Glossary keyword - B2C

B2C

B2C (Business-to-Customer) is the term used to describe the process of selling services and products directly to customers or end-users. The end-users, in this case, are the target market the product or service is intended to serve. Usually, companies that engage in direct sales with their end-users are described as B2C companies. The dotcom boom eras contributed immensely to the upsurge of business to customer., which included companies that were involved in online retail through. This business model differs in many ways from the business-to-business model.

Understanding B2C

Today, B2C is one of the most well-known sales models. Traditionally, the term referred to a wide array of commercial activities like mall shopping, infomercials, dining at restaurants, and pay-per-view movies. However, Michael Aldrich introduced this idea in 1979. He did so by using television to market different products and services to the mass population of watchers.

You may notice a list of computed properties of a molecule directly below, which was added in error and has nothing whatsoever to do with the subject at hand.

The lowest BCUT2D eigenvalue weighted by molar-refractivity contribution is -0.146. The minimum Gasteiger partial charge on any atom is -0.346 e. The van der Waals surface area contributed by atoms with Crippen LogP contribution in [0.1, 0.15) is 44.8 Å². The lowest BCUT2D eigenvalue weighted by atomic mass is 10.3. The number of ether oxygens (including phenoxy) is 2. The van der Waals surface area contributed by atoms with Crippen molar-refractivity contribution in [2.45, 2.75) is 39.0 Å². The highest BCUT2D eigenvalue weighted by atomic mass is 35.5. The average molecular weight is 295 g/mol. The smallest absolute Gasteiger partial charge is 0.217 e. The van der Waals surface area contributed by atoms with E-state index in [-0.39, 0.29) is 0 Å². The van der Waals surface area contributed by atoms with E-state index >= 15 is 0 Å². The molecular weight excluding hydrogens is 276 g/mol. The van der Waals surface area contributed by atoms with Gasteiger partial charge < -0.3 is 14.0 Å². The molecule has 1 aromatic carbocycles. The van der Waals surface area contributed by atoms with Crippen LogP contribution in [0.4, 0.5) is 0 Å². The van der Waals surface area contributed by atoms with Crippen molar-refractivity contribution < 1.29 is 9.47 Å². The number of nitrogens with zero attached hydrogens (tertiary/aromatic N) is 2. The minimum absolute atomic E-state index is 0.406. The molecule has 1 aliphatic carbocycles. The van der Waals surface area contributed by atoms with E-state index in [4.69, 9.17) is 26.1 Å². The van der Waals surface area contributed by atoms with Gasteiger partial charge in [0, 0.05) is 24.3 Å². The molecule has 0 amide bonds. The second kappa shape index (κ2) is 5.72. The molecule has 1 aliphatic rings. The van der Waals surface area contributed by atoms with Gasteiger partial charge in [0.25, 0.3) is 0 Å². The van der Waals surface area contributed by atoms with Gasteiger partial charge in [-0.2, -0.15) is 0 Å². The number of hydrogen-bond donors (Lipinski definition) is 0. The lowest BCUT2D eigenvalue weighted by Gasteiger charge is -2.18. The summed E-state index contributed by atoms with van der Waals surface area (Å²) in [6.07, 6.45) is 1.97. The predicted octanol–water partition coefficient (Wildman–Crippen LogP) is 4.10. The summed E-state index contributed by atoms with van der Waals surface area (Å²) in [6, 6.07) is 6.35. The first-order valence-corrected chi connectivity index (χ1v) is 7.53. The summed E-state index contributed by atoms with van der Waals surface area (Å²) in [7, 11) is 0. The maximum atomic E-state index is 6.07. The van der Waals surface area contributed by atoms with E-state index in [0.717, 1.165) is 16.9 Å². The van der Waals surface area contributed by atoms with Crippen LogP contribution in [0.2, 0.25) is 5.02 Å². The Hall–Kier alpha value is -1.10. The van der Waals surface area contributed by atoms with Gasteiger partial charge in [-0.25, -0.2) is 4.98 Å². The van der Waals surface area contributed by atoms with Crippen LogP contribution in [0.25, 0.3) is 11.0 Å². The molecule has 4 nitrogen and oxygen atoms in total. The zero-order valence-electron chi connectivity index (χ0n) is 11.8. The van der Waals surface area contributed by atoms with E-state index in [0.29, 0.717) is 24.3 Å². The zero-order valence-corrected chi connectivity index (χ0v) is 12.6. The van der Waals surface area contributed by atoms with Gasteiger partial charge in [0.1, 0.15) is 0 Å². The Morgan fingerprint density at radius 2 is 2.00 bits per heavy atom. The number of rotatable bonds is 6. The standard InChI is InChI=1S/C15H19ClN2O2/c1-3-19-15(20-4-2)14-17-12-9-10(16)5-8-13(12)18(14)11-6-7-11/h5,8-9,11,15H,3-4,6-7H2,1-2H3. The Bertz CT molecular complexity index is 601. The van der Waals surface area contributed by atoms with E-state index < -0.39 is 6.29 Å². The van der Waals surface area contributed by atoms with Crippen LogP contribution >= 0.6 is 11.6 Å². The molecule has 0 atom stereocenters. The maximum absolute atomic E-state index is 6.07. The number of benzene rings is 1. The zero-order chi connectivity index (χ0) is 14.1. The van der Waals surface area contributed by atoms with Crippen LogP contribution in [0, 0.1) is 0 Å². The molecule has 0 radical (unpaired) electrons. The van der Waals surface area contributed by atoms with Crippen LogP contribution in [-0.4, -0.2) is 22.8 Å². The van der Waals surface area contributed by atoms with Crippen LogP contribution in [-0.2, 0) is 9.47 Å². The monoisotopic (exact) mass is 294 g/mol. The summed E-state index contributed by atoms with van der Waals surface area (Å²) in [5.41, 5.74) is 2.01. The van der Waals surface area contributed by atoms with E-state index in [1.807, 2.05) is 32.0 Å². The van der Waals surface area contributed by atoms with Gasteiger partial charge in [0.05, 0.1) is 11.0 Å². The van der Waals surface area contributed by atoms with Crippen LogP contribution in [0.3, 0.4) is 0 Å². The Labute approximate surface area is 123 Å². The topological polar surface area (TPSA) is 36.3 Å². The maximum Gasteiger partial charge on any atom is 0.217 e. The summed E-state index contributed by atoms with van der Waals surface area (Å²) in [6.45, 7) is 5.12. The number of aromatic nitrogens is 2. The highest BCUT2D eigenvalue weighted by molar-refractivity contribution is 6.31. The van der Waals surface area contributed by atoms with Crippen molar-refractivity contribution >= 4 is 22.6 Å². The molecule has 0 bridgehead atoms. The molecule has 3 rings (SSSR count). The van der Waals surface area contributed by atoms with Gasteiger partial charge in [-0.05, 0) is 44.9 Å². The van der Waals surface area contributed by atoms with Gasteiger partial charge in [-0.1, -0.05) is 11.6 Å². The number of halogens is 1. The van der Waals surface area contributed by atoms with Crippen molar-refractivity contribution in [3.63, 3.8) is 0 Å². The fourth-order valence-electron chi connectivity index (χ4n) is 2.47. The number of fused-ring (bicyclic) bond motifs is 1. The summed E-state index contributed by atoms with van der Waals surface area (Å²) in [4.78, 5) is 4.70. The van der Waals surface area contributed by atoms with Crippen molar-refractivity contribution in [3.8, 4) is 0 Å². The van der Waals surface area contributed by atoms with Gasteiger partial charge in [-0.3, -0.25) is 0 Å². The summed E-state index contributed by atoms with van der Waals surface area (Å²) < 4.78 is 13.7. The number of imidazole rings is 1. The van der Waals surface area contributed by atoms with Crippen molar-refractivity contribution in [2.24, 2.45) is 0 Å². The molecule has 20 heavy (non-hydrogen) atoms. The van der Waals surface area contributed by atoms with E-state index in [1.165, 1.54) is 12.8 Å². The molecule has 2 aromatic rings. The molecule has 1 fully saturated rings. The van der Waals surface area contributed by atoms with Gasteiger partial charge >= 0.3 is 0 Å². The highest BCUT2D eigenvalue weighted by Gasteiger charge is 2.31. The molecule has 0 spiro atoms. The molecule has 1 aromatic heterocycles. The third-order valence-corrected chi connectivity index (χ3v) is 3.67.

When the internet bubble burst, many B2C companies (and B2B companies too)  took a hit. Investor interest in this business model reduced, and VC funding evaporated. However, leaders in the B2C world like Priceline and Amazon survived the drought and have since moved on to tremendous business success. By striving mainly on good customer relations and lock-in.

B2C Internet Retailers vs. Storefronts

From the onset, most manufacturers engaged in business with their retailers through the physical store. Profits came in through the markup retailers added to the wholesale price paid to the manufacturer. But the internet disrupted this entire system of commerce. New businesses entered the market with the promise to disintermediate retailers - thereby offering lower prices.

During the dotcom bust, businesses struggled to retain internet audiences. The retailers that didn’t join the digital revolution were close shop and went out of business. Years have passed, and B2C companies that have secured a web presence and good landing pages have not only survived but are thriving when compared to their competitors that have largely remained brick-and-mortar establishments.

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